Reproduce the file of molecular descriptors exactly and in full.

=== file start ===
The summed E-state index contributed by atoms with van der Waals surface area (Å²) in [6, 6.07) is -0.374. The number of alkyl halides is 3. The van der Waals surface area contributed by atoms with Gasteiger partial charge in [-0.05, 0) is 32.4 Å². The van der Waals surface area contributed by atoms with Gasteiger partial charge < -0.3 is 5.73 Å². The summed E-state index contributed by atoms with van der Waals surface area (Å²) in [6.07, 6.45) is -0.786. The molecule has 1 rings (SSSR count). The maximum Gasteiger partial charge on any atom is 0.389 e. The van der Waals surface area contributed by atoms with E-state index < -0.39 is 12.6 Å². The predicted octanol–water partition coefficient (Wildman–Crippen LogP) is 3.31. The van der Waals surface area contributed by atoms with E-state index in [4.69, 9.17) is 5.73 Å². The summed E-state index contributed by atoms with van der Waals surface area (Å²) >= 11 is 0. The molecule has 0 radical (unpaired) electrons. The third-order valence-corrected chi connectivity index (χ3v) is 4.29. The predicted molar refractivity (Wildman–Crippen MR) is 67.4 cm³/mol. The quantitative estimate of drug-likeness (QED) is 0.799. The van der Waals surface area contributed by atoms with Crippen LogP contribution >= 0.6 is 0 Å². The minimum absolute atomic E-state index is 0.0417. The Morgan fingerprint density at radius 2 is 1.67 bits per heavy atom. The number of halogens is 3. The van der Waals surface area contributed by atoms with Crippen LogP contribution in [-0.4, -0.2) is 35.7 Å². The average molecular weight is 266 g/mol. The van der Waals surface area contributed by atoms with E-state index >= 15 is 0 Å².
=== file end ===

The summed E-state index contributed by atoms with van der Waals surface area (Å²) in [6, 6.07) is -0.374. The number of alkyl halides is 3. The van der Waals surface area contributed by atoms with Gasteiger partial charge in [-0.05, 0) is 32.4 Å². The van der Waals surface area contributed by atoms with Gasteiger partial charge < -0.3 is 5.73 Å². The summed E-state index contributed by atoms with van der Waals surface area (Å²) in [6.07, 6.45) is -0.786. The molecule has 1 rings (SSSR count). The maximum Gasteiger partial charge on any atom is 0.389 e. The van der Waals surface area contributed by atoms with E-state index < -0.39 is 12.6 Å². The predicted octanol–water partition coefficient (Wildman–Crippen LogP) is 3.31. The van der Waals surface area contributed by atoms with E-state index in [4.69, 9.17) is 5.73 Å². The summed E-state index contributed by atoms with van der Waals surface area (Å²) >= 11 is 0. The molecule has 0 radical (unpaired) electrons. The third-order valence-corrected chi connectivity index (χ3v) is 4.29. The predicted molar refractivity (Wildman–Crippen MR) is 67.4 cm³/mol. The quantitative estimate of drug-likeness (QED) is 0.799. The van der Waals surface area contributed by atoms with Crippen LogP contribution >= 0.6 is 0 Å². The minimum absolute atomic E-state index is 0.0417. The Morgan fingerprint density at radius 2 is 1.67 bits per heavy atom. The number of halogens is 3. The van der Waals surface area contributed by atoms with Crippen LogP contribution in [-0.4, -0.2) is 35.7 Å². The average molecular weight is 266 g/mol. The van der Waals surface area contributed by atoms with E-state index >= 15 is 0 Å².